# General Report on Tunny

21 Page 44

On the other hand it would be quite wrong to assume that it was 40:1 on that the new fertiliser was better than the usual type. This would be equivalent to neglecting the numerator in the special form of Bayes' theorem, namely the probability of obtaining as good a result as the one obtained with a fertiliser known to be better than before. This may be hard to estimate but it is at any rate less than one. Another equally important criticism is that we are throwing away a lot of evidence if we say only that the result of the experiment is that a deviation of at least 2σ above the mean in obtained. The result is likely to be known more exactly, say that the deviation is between 2.0σ and 2.1σ, and in this case the factor in favour of the hypothesis would be less (with a normal distribution). These points are stressed because there is a prominent school of Statisticians who do not even accept Bayes' theorem.

An example of this from our work is given by the score on a 1+2 break-in. Suppose the best score is 4σ without serious rivals. 4σ or better occurs at random once in 30,000 experiments so it would be natural to imagine that the odds of the setting given are 30,000 divided by 1271 or 23.1 on. In fact they are more like 3:1 on, (that is, even after a factor has been set against all the other settings due to the existence of no serious rival), though the odds depend to a reasonable extent on the particular link and length of tape and d. In the very early days of the section there was a tendency to continue with a message for some time if it gave a 4σ, since it was not believed that the odds could be much below 20:1 on. This was before the deciban had been brought over from Hut 8. (Later on the deciban exerted an influence on the work of the Testery also, due to the liaison between the two sections.)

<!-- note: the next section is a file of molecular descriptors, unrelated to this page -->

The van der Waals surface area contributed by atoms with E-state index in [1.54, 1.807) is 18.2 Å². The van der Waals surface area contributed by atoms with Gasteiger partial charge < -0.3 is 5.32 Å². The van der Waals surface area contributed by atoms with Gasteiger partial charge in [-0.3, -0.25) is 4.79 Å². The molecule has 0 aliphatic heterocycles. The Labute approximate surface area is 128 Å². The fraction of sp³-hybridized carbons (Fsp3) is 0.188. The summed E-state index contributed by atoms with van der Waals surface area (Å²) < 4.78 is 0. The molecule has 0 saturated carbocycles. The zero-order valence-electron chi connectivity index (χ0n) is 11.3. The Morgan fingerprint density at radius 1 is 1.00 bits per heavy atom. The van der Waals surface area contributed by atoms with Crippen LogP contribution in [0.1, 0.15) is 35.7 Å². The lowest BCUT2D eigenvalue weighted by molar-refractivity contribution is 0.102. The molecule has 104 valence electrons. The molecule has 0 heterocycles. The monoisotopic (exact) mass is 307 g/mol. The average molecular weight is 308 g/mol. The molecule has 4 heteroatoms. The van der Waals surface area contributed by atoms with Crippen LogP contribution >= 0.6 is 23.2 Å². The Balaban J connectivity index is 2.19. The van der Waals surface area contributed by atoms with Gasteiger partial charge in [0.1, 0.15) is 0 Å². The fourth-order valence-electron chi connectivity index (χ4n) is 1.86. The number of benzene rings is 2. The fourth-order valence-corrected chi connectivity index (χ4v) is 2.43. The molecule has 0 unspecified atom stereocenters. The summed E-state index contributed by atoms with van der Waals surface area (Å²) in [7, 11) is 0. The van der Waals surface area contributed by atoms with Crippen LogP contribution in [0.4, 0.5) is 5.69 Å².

(p) The principle of maximum likelihood.

If one has a continuous sequence of possible theories depending on a parameter x, it often happens that one has very little knowledge about the prior probabilities of the theories. If an experiment is done whose result has probability ƒ(x), then the numbers ƒ(x) are the relative factors of the various theories concerning the magnitude of x. ƒ(x) often has a maximum value at say x = x0. Then x0 is called the maximum likelihood solution for x. For a given value of ε it is more probable that x will lie in the interval (x0 - ε, x0 + ε) than in any other interval of the same size, provided that the prior distribution is uniform. In this special case the maximum likelihood solution is equal to the 'most probable value'. Neither of these should be confused with the expected value.